The Triad Anime Con (TAC) in Winston-Salem, North Carolina was started in 2012 by a local anime fan group, Winston-Salem Anime Group (WSAG). Information about the fan group is pretty difficult to find, a characteristic reflected in the con itself.
For a small, young con, TAC offers a wide variety of events including dances, gaming, dealers, artists, a cosplay contest, autograph sessions, special guests, and a library. They also have well-defined con rules for costumes, conduct, and weapons.
There are a lot of advantages to TAC. The con is very affordable. This year pre-registration was $35 for three days. You can also buy day passes and registration at the door. At least for now, the city of Winston-Salem can contain the con and it’s the perfect location. Parking is across the street and affordable at $9 per day and plenty of eating and coffee establishments within a block!
The highlights of the con included the Carolina Manga Library, the “Parent’s Guide to Anime” panel, the artist’s alley, and the dealer’s room.
One of the most impressive rooms at the con was the Manga Library hosted by the Carolina Manga Library non-profit, a traveling manga library of over 3,000 manga, American comics, web comics, and comic strips. The librarian, Laura Mehaffey, also lead the “Great Graphic Novels” panel with suggestions of manga for every taste. There’s nothing more enjoyable than listening to someone who is passionate and loves what they do.
The following are Mehaffey’s suggestions for getting started:
SLICE OF LIFE
HEAD LIBRARIAN’S CHOICE
“Night School” by Svetlana Chmakova
David Rothman is the author of “Parent’s Guide to Anime: What is Safe for Your Children to Watch?” A father and anime fan, he led the “Parent’s Guide to Anime” panel, another enthusiastic and information-packed panel.
The anime artists were impressive and offered a wide range of merchandise, as did the dealers. Unfortunately there’s not a complete list of artists or dealers on the web site or in the program book. If an attendee wanted to follow up with any, they’d be out of luck.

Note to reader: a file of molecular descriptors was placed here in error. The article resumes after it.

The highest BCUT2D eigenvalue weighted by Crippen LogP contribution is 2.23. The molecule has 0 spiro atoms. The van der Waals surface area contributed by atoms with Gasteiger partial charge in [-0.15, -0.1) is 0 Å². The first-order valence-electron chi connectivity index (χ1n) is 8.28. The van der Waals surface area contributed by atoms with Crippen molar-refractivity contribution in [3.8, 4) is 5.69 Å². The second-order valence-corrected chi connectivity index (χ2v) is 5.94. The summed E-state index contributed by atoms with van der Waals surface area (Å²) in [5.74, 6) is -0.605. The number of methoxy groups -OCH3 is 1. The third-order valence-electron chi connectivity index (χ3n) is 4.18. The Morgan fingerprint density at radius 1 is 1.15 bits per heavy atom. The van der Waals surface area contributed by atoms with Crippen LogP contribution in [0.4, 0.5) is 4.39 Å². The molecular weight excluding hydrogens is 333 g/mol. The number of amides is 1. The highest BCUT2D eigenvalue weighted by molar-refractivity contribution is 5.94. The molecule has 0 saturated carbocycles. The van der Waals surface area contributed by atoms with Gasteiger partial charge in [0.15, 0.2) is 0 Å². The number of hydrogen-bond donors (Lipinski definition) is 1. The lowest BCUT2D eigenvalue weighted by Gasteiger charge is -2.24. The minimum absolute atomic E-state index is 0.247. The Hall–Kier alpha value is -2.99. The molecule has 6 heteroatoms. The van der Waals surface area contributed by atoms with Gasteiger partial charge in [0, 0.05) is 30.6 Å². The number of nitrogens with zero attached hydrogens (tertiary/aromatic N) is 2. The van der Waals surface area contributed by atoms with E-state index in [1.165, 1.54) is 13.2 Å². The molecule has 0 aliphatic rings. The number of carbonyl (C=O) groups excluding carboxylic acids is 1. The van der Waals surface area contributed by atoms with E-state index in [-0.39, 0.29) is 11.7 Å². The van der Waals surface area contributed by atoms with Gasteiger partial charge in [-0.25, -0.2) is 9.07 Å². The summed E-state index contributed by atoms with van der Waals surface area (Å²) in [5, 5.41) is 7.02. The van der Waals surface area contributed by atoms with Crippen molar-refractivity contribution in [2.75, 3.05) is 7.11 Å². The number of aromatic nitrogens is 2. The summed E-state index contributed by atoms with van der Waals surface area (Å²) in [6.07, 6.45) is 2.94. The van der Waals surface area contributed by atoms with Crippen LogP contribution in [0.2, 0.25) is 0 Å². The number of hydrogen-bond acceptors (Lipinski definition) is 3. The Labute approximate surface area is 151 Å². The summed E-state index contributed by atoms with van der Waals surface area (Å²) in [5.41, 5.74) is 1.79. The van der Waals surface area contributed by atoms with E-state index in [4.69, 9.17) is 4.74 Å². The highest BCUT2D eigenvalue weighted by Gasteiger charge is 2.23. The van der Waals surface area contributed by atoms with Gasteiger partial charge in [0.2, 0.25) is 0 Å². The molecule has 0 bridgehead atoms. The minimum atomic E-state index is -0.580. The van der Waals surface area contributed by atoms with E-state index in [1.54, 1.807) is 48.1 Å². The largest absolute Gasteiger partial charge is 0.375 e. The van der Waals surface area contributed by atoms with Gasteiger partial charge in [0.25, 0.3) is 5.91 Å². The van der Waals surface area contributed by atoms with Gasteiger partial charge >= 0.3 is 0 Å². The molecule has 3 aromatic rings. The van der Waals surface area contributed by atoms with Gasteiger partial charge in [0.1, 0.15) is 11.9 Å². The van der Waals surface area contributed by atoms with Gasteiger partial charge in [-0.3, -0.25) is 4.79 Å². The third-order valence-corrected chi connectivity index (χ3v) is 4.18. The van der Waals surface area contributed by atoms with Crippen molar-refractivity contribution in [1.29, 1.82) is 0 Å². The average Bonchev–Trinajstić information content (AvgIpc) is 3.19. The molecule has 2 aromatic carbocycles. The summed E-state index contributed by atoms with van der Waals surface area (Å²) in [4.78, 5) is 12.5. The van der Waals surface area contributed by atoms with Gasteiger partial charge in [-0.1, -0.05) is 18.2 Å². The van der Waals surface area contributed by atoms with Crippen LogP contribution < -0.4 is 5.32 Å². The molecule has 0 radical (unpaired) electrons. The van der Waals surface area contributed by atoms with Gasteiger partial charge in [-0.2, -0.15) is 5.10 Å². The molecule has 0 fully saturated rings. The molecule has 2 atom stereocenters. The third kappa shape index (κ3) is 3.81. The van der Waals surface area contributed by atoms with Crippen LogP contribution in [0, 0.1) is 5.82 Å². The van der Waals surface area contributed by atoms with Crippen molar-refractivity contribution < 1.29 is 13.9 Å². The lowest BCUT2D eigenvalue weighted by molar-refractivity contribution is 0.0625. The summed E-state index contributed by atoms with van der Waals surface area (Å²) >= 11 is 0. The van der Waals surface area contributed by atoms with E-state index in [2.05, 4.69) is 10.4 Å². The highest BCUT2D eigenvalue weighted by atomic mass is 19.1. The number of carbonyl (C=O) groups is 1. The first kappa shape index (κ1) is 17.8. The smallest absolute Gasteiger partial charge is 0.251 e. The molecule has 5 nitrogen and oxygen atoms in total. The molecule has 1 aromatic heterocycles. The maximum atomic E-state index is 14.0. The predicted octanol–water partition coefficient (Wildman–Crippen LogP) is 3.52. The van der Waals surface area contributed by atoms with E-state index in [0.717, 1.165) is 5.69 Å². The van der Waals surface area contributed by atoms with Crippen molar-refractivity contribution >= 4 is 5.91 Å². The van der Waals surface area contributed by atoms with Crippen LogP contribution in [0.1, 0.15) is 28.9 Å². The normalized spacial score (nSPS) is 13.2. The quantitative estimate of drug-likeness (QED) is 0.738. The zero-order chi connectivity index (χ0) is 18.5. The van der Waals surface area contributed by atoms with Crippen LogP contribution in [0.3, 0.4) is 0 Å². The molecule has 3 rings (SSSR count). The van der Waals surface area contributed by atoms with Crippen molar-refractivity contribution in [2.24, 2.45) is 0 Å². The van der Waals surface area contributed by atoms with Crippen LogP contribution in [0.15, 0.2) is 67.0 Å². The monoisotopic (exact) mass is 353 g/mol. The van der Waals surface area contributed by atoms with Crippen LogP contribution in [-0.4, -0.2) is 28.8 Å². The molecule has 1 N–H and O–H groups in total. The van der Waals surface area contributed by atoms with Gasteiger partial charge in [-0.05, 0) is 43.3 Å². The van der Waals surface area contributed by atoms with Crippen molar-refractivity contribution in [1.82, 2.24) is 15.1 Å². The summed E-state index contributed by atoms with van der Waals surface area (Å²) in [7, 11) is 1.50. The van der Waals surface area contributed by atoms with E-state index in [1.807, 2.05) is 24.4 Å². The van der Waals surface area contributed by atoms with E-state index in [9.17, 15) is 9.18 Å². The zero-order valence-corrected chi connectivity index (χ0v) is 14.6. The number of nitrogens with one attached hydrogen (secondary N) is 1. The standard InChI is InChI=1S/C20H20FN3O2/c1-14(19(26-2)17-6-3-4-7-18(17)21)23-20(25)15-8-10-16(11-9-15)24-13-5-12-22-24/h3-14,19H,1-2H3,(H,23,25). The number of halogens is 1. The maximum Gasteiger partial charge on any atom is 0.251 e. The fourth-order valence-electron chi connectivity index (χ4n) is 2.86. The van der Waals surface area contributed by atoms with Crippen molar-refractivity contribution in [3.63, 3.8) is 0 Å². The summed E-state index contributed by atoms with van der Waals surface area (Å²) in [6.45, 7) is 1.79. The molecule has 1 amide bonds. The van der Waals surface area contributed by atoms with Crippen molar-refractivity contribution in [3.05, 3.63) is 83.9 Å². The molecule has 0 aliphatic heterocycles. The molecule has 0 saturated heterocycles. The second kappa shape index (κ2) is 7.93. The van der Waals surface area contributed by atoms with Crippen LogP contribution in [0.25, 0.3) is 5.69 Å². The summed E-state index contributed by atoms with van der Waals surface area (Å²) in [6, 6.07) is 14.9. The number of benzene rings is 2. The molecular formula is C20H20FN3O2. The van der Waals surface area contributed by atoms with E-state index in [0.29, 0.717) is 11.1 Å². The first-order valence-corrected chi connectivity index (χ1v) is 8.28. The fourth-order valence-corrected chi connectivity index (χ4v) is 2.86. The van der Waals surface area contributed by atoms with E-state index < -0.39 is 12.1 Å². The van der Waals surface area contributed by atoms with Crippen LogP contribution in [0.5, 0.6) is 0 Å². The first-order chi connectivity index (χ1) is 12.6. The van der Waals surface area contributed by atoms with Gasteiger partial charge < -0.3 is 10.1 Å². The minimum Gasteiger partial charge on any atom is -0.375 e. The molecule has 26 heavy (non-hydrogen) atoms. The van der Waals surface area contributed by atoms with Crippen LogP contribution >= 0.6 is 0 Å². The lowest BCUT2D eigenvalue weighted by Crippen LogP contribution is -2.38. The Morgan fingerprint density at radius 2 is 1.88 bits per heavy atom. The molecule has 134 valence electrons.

TAC’s program book and web site could use a lot more information. Each panel should list the names and organization of the panelists leading it. There should be a map of the hotel in the book. Although the book included panel descriptions, it didn’t include the panel schedule. Information about downtown parking would be helpful because it’s very limited. All of this should be in the program book and on the web site.
Although the staff is enthusiastic, they were mostly absent. They were very good about verifying badges and carding panelists for 18 and over material, but about half the panels had technical difficulties without any IT help to be found. And most panelists were bigger fans than speakers–they frequently got off topic, talked amongst themselves or to friends in the front row, did not have an informative presentation, or didn’t have a presentation at all.
The following are the panels I attended and a really small sampling of what was on the schedule:
- ConSurvival 101
- Cosplay Makeup for Beginners
- Are You a Nerd?
- What Needs to be Done in the Anime Fandom
- Parent’s Guide to Anime
- Great Graphic Novels
- Cosplay Contest
- Tokyo Ghoul: An Introduction
- Voice Acting with Lauren Landa
- Otaku Flea Market
As a small con, this is a great start for anime with energetic fans and extensive cosplay, and parents should be comfortable attending with their young fans.